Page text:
How can I repay my principal faster?
You usually repay your principal quite slowly, as you have to take care of a significant portion of the interest before your payments start to dent your loan balance. But what if you want to pay off your principal faster? Paying off your loan faster can help you build capital and shorten the term of your loan, allowing you to build wealth and save on interest paid over the life of the loan.
So how can you do it? Let’s talk about a few ways you can work to pay off your mortgage sooner.
Payments every two weeks
Regardless of the size of your loan, your monthly mortgage payment is probably a bit overwhelming. Principal, interest, taxes and insurance can all add up to a hefty bill to pay each month. One solution to make this payment more manageable (as well as helping you pay more, faster) is to make mortgage payments every two weeks rather than monthly.
If you typically pay $1,500 per month, switching to a bi-weekly schedule would mean you’d be paying $750 every 2 weeks instead. Splitting payments can help you budget more manageable, week after week – and switching to a bi-weekly schedule also means you’ll end up paying a bit more than if you just made monthly payments.
In a year, you would typically make 12 payments on a monthly schedule. If you add up all the half payments you would make every two weeks, you’ll find that you end up making what equates to 13 full payments instead of 12 – which might not seem like a lot more, but can actually take years over the term of your loan.
When you make a large down payment at closing, you reduce the amount you’ll end up paying monthly for the life of your loan. What if you could do the same later in your loan term?
You can do this by doing a mortgage overhaul – also called a mortgage reamortization. A mortgage overhaul allows you to pay a lump sum for the principal balance of your loan, reducing the cost of your monthly payments in the future.
Not everyone will be able to do this – FHA, VA, USDA and most jumbo loans are not eligible for mortgage overhaul. Lenders will also have their own specific requirements as to how much you can contribute and when.
If it’s an option for you, however, and you’ve saved money for the loan, it can help significantly reduce the amount you still have to pay on your balance.
Make additional payments
The one extra payment made when you pay bi-weekly rather than monthly can help you pay off your mortgage faster – so naturally the extra payments will add to that. Some homeowners may choose to make a one-and-a-half-month payment each month instead of their usual payment, which can help significantly speed up their loan repayment time.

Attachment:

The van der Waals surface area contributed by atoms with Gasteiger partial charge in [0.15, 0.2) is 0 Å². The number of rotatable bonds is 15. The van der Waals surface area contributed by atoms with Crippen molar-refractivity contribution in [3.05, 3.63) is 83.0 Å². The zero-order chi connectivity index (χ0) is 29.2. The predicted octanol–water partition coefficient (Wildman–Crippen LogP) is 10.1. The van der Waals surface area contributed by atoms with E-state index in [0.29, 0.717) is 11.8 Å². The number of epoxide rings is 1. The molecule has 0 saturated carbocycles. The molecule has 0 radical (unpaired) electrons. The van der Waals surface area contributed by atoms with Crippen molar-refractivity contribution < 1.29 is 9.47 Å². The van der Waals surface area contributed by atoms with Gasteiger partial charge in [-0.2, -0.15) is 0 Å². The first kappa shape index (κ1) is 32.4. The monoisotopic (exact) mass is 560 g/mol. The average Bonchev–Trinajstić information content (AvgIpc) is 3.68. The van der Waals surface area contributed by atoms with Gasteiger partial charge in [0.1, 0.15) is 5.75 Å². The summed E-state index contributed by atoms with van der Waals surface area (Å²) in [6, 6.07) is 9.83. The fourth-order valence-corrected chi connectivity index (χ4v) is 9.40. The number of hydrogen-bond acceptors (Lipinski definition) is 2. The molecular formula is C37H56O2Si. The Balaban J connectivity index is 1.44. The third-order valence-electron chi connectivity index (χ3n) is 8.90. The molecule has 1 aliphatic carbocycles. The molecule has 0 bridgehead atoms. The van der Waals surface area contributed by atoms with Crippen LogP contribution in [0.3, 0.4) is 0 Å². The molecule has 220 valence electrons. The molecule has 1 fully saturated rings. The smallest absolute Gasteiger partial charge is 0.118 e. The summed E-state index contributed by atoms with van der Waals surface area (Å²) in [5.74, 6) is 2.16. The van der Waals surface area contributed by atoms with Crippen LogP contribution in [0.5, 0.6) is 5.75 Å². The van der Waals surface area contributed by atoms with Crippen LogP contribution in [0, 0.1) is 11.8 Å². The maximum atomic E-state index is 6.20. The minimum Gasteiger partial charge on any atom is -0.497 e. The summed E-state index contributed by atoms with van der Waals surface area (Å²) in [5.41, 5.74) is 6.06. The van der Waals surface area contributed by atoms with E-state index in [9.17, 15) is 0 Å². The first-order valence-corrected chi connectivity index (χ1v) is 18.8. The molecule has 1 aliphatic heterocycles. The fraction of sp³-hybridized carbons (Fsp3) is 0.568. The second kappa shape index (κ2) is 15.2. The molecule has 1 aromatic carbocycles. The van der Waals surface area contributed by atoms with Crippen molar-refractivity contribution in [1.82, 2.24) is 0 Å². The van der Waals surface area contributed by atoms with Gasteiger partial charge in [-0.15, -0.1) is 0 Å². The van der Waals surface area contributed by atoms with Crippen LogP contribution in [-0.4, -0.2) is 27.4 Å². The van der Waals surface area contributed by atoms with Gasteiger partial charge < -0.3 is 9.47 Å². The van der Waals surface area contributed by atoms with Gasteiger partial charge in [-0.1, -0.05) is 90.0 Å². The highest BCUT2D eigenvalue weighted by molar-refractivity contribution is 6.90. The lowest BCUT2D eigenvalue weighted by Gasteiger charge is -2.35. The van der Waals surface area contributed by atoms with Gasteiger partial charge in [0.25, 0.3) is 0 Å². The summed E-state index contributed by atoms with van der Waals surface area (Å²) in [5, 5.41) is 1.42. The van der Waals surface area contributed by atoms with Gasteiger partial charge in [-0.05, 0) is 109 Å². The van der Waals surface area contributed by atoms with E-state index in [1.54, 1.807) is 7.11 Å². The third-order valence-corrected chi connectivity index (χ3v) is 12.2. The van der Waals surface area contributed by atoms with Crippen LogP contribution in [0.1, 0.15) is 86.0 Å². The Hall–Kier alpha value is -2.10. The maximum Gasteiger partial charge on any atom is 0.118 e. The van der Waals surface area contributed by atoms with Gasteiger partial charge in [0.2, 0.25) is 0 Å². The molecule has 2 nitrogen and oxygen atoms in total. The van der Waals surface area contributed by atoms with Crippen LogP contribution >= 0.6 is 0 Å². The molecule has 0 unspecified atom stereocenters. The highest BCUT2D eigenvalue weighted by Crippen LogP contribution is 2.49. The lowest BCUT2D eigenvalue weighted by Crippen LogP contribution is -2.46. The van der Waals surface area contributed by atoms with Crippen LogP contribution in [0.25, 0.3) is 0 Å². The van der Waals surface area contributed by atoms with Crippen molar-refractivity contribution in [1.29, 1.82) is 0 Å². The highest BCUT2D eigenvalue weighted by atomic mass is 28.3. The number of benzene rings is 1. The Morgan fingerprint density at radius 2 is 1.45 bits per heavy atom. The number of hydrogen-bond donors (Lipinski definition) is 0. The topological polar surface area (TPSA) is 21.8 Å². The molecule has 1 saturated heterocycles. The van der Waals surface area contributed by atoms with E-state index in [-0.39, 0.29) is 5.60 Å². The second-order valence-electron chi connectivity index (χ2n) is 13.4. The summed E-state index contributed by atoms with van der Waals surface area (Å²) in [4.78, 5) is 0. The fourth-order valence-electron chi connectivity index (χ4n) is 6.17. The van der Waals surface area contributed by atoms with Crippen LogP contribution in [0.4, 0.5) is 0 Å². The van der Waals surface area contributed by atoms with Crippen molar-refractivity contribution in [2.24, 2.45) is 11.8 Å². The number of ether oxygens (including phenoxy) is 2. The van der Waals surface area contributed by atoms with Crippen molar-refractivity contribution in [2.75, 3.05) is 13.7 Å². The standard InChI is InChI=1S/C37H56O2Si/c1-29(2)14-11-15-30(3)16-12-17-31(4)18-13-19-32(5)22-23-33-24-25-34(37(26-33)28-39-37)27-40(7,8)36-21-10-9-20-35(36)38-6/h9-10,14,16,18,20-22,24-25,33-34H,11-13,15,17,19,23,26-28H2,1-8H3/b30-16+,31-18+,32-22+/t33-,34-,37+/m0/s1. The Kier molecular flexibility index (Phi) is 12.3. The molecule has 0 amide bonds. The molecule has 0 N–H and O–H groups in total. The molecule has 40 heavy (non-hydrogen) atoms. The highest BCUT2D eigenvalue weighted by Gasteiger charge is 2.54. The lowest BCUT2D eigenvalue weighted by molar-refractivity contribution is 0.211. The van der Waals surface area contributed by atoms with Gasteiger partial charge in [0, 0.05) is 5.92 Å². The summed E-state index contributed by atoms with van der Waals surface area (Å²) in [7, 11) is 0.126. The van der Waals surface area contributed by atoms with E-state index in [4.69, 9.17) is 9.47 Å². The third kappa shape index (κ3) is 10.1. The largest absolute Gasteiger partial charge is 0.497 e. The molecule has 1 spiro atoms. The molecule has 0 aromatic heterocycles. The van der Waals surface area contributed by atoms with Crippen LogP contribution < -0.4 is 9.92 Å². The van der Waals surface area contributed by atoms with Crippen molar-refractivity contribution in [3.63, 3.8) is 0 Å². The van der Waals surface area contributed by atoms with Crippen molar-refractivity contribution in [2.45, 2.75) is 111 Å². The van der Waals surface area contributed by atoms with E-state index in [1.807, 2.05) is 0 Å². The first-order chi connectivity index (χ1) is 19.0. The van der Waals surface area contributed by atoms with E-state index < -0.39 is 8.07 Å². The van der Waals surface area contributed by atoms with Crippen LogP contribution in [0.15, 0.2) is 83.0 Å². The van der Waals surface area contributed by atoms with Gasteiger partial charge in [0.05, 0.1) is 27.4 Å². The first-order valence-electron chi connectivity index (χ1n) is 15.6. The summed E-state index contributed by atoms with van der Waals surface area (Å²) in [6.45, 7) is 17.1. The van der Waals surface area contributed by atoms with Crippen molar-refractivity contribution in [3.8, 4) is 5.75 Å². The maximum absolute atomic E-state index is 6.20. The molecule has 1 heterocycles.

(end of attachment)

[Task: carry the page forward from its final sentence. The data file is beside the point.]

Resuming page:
If you can commit to making additional payments, it will reduce the amount of interest you pay over time, as you reduce the principal amount at a higher rate.
For example, suppose you take out a $175,000 fixed loan for 30 years at 4% interest to buy a house. Over the life of the loan, you can expect to pay $125,771.64 in interest. That’s almost the size of the principal loan balance itself!
If you’re paying $100 more each month on your mortgage payments, you could reduce that interest amount to a more manageable $99,650.33. This represents $26,121.31 in total savings, which is a significant amount.
Refinance your 30-year term into a 15-year mortgage
For those who are truly determined to achieve financial independence and pay off their loan as quickly as possible, refinancing your shorter-term mortgage is another way to pay off principal much faster, even if it means monthly payments. higher.
If you refinance a 30-year loan to a 15-year loan, you can pay off the principal balance in half the time, but your payments will be significantly higher each month. If you can balance it financially, it’s a great way to pay off your home ahead of time and take the stress out of monthly mortgage payments for good.
It will save you a lot on interest by switching to a shorter term, but refinancing also comes with a lot of costs. Expect much higher monthly payments as well as various costs associated with refinancing, such as application fees, appraisal fees, title search fees, etc.